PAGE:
Cross-border freight in March sets a record high, signaling a return to normal
May 26, 2021
Following a slow month in February, cross-border freight skyrocketed in March both month-to-month and year-to-year, setting a record high indicative of a pre-pandemic economy.
Compared to March 2020, cross-border freight was up significantly by 16% after a 0.1% decrease in February and a 3% decrease in January, according to the Bureau of Transportation Statistics. This marks the largest year-to-year increase by percentage since a 16.4% increase in February 2012.
The value of freight hauled across national borders increased by 19.5% compared with February, when cross-border freight went up by nearly 2% compared with the previous month. March’s significant monthly increase is the largest since last June. At that time, the economy rebounded from stay-at-home orders. Consequently, North American freight increased by more than 46% from the previous month. Not counting the pandemic, the largest monthly boost was a 23% increase in March 2011. Historically, cross-border freight typically goes up relatively high month-to-month in March.
Consistent with the overall large cross-border freight increase from February, trucking freight in March was also way up.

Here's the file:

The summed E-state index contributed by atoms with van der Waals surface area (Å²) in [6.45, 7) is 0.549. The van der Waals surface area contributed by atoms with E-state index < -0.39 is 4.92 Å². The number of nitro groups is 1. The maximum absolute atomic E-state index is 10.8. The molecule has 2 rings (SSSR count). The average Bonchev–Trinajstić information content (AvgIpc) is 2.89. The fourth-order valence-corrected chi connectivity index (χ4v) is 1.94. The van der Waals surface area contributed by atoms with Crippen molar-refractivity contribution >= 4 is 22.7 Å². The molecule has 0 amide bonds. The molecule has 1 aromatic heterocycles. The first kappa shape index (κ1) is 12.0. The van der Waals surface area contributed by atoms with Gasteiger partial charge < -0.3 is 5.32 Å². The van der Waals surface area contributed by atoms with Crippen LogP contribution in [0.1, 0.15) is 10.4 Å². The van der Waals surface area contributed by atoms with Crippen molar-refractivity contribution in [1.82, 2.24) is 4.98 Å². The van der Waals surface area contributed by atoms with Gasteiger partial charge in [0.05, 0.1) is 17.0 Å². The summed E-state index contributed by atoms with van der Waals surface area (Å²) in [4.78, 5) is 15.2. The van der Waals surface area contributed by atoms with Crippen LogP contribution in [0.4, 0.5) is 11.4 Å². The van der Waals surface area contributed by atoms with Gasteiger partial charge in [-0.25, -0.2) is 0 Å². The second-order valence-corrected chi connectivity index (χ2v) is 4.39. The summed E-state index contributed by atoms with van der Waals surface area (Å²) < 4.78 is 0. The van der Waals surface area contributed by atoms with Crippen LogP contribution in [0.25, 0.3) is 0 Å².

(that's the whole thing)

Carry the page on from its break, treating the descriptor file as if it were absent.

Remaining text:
Trucks carried nearly $74 billion of the nearly $115 billion of imports and exports in March, a more than 24% increase from February and an increase of 18% compared with March 2020.
Month-to-month, Canada truck freight increased by nearly 24%, whereas Mexico truck freight went up by 25%. Top truck commodities were electrical machinery (equipment and parts), computer-related machinery/parts, vehicles (other than railway), measuring/testing instruments and plastic/articles.
March’s cross-border freight total of nearly $115 billion is up nearly $19 billion from the previous month and increased by nearly $16 billion from March 2020. This sets a new record high for North American freight by value, indicating a return to a pre-pandemic economy.
All modes except pipeline experienced a month-to-month increase. Rail freight had the largest increase at 30% followed by airfreight (25%) and trucking. Pipeline freight experienced a significant decrease of more than 20%. That decrease is essentially a correction from an unusually high increase in February. According to the Bureau of Transportation Statistics, the value of mineral fuels exported to Mexico by pipeline in February was abnormally high due to price spikes resulting from the mid-February cold weather that caused widespread power outages in Texas and Mexico.
Nearly 58% of U.S.-Canada March cross-border freight was moved by trucks, followed by rail at more than 16%. Of the nearly $57 billion of freight moving in and out of Mexico, trucks carried 71.5% of the loads. LL